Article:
Nelson's plan was for the British ships to approach the weaker, southern end of the Danish defences in a line parallel to the Danish line. As the foremost ship drew alongside a Danish ship, it would anchor and engage that ship. The remainder of the line would pass outside the engagement until the next British ship drew alongside the next Danish ship, and so on. A force of frigates, commanded by Captain Edward Riou of HMS Amazon, would attack the northern end of the line. Should the British be unable to subdue the stronger, northern defences, the destruction of the southern ships would be enough to allow the bomb vessels to approach within range of the city and force negotiations to prevent the bombardment of the city.

The Battle 

On the morning of 2 April 1801, with a southerly wind, the British ships lead by Nelson attempted to enter the harbour, while the Danish fleet (stationed in the city's inlet), formed a blockade. For this purpose, the Danish mainly used older ships that were not meant to sail in the sea. The British were not aware that both the modern Royal Danish Navy and many merchant ships were well hidden in the Roskilde fjord. The battle began badly for the British, with HMS Agamemnon, HMS Bellona and HMS Russell running aground. 

The loss of the three vessels required hurried changes in the line and weakened the force's northern end. The British encountered heavy resistance, partly because they had not spotted the low-lying floating batteries, and partly because of the courage with which the Danes fought.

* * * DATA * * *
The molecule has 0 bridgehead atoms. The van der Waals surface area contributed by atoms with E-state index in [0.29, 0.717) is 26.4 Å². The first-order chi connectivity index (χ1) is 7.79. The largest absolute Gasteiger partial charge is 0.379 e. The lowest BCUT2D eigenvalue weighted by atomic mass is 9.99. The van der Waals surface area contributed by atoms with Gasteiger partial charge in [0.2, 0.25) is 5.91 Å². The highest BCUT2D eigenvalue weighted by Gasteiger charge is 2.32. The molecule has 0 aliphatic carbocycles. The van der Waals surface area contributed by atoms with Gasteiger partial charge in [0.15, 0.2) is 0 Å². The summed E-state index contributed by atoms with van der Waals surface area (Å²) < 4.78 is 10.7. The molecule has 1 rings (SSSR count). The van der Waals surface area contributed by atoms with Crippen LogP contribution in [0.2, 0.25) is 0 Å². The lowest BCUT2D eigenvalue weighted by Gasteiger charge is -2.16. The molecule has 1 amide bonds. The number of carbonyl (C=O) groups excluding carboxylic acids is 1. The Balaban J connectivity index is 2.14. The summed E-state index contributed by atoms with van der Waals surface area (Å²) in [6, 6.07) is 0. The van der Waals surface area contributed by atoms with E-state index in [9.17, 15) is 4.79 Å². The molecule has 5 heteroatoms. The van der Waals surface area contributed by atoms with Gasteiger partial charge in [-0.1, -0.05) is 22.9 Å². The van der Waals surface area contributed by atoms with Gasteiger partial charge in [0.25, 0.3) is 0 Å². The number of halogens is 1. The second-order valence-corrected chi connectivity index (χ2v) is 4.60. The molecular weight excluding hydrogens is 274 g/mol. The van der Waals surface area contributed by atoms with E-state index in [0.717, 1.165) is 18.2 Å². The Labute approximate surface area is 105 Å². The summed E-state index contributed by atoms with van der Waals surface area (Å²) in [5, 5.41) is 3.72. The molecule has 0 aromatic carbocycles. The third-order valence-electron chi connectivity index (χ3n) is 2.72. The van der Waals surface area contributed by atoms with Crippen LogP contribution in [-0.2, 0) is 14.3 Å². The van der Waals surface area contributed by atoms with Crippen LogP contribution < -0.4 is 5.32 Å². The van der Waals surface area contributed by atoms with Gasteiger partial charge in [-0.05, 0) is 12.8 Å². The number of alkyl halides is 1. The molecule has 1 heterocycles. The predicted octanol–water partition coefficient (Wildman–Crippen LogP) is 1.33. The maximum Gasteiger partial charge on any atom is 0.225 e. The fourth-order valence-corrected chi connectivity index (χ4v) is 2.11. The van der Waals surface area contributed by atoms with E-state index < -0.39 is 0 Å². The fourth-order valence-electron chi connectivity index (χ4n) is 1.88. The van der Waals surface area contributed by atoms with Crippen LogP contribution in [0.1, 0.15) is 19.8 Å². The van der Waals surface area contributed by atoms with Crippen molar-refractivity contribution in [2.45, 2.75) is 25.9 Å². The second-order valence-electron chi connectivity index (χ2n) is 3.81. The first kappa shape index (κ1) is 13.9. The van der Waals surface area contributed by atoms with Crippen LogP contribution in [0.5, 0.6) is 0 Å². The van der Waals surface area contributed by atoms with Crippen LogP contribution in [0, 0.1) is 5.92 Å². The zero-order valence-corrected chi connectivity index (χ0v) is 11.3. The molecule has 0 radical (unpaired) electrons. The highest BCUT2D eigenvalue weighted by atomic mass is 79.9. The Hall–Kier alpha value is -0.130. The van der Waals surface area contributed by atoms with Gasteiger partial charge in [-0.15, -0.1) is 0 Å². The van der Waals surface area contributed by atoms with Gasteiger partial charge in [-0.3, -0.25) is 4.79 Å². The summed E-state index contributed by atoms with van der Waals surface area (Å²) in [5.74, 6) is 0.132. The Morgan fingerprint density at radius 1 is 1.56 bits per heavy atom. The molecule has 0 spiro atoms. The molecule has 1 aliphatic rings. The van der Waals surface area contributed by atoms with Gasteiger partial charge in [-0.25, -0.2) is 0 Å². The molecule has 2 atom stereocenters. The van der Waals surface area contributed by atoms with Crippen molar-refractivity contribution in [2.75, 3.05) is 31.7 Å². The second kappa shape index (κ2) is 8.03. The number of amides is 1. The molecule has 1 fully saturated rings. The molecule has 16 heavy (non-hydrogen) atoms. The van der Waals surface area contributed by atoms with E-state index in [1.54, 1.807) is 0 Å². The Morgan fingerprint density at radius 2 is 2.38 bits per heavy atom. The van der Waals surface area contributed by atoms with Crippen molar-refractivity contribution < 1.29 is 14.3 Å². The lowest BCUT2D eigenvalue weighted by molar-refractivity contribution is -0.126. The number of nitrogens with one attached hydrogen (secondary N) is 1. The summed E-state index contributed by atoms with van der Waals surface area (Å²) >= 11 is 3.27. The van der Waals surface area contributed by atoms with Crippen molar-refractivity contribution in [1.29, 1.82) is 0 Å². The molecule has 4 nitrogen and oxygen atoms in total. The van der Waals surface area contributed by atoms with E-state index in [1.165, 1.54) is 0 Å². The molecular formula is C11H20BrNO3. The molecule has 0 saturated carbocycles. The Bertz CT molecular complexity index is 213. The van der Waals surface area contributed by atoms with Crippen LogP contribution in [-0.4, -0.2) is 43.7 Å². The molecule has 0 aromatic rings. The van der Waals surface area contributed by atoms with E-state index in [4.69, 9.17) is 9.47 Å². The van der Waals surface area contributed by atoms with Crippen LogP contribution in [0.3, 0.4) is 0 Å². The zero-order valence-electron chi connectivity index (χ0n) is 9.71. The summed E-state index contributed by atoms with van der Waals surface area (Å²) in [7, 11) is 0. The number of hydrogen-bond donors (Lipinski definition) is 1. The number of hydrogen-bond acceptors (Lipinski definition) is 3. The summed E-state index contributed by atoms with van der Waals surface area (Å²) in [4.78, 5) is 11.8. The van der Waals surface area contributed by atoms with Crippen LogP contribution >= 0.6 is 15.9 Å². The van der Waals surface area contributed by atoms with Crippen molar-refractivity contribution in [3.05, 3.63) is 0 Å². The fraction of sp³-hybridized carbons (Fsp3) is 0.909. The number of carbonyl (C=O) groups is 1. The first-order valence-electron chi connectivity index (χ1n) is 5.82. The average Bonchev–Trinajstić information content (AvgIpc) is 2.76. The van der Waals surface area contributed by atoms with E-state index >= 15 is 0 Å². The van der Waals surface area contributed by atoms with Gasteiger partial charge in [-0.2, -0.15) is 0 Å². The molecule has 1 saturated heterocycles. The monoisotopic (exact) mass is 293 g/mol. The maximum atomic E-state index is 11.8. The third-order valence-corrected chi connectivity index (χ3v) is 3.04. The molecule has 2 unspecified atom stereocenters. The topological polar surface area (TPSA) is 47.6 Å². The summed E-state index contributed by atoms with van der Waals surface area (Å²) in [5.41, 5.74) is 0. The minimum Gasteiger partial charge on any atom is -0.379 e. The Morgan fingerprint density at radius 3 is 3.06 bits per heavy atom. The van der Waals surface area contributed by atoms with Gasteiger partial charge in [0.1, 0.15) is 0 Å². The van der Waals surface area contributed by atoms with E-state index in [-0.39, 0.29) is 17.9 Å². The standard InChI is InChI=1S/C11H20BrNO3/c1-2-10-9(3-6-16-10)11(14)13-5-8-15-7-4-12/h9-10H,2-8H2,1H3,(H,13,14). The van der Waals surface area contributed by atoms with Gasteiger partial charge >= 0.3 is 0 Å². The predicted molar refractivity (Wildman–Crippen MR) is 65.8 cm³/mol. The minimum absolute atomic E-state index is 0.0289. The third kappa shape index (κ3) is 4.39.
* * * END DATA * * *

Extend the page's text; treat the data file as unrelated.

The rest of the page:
"I Really Do Not See The Signal"

Admiral Parker could see little of the battle owing to gun smoke, but could see the signals on the three grounded British ships, with Bellona and Russell flying signals of distress and Agamemnon flying a signal of inability to proceed. Thinking that Nelson might have fought to a stand-still but might be unable to retreat without orders (the Articles of War demanded that all ranks 'do their utmost' against the enemy in battle), at 1:30pm Parker sent the signal for Nelson to withdraw, reasoning:

"I will make the signal for recall for Nelson's sake. If he is in a condition to continue the action he will disregard it; if he is not, it will be an excuse for his retreat and no blame can be imputed to him."

Nelson was informed of the signal by the signal lieutenant, Langford. He ordered that the signal be acknowledged, but not repeated "I told you to look out on the Danish commodore and let me know when he surrendered. Keep your eyes fixed on him", Nelson then turned to his flag captain, Thomas Foley, and said "You know, Foley, I have only one eye. I have a right to be blind sometimes." Nelson raised the telescope to his blind eye, and said "I really do not see the signal.

Rear Admiral Graves repeated the signal, but in a place invisible to most other ships while keeping Nelson's 'close action' signal at his masthead. Of Nelson's captains, only Riou, who could not see Nelson's flagship HMS Elephant, followed Parker's signal. Riou withdrew his force, which was then attacking the Tre Kroner fortress, exposing himself to a heavy fire that killed him.

The battle lasted for three hours, leaving both Danish and British fleets heavily damaged.